Defining competitive pay levels and maintaining fair pay relationships for the various positions within a small company is very important.
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If your organization has not been paying employees according to a system of some kind, you are making a mistake.
Mind you, it's a common mistake for small businesses.
Many companies wait until employee dissatisfaction prompts salary changes.
They use payroll raises to eliminate employee discontent.
In some cases, the squeakiest wheels get the most oil. The complainers and those who threaten to quit get pay raises. In the meantime, the good, but quiet, employees don't get pay raises. That's just wrong.
Implementing a Formal Pay System
By establishing a formal pay plan, you let your employees know where they stand and where they can go with respect to salary levels.
Uncertainties about salary levels can keep your work force anxious and unhappy -- and high employee turnover can result.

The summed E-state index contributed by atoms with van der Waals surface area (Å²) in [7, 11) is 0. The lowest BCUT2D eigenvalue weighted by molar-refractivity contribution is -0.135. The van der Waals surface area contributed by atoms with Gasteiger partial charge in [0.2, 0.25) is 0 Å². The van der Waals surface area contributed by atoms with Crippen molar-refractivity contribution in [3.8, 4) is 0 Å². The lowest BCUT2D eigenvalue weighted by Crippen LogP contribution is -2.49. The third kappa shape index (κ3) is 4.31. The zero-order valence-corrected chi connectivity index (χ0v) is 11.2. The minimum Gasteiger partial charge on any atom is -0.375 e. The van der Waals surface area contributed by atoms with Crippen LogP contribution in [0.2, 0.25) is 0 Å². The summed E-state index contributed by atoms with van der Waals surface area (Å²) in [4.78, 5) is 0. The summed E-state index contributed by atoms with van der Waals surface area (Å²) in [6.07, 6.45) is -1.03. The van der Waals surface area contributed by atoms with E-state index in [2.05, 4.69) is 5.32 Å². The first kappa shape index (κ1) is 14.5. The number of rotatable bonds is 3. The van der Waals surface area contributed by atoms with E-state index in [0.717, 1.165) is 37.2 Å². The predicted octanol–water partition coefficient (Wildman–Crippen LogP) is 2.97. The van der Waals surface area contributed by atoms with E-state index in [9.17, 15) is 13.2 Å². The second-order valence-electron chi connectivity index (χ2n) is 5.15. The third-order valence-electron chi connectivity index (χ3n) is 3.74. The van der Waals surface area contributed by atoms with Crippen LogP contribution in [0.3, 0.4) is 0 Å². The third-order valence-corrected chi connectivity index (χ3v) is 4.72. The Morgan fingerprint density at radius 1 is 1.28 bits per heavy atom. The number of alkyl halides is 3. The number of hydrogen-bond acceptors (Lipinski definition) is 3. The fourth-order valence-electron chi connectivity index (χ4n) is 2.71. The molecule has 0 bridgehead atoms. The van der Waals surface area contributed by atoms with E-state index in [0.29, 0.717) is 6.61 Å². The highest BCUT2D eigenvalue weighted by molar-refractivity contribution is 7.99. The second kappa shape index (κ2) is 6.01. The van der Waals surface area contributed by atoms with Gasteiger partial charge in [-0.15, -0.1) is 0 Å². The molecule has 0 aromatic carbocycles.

In contrast, when employees work under a pay plan that they know, understand and respect, they are able to work without worrying. The rules of engagement are well defined with respect to employee compensation and what is required in order to achieve a higher compensation level.
Employees are happiest when they can see that pay is equitably allocated to employees based on a system, that pay isn't set by whim.
With a pay system in place, employees know what to expect and what they can strive for.
Don't underestimate the importance of having a pay system. A good pay system can help you recruit employees, retain employees and motivate employees.
Most importantly, a formal pay system provides a means of rewarding individuals for their contributions to the success of your firm. At the same time, it ensures that your business receives a fair return on its investment in employee pay.
Long story short, a pay system lets you control personnel costs, increase employee morale and reduce work force turnover.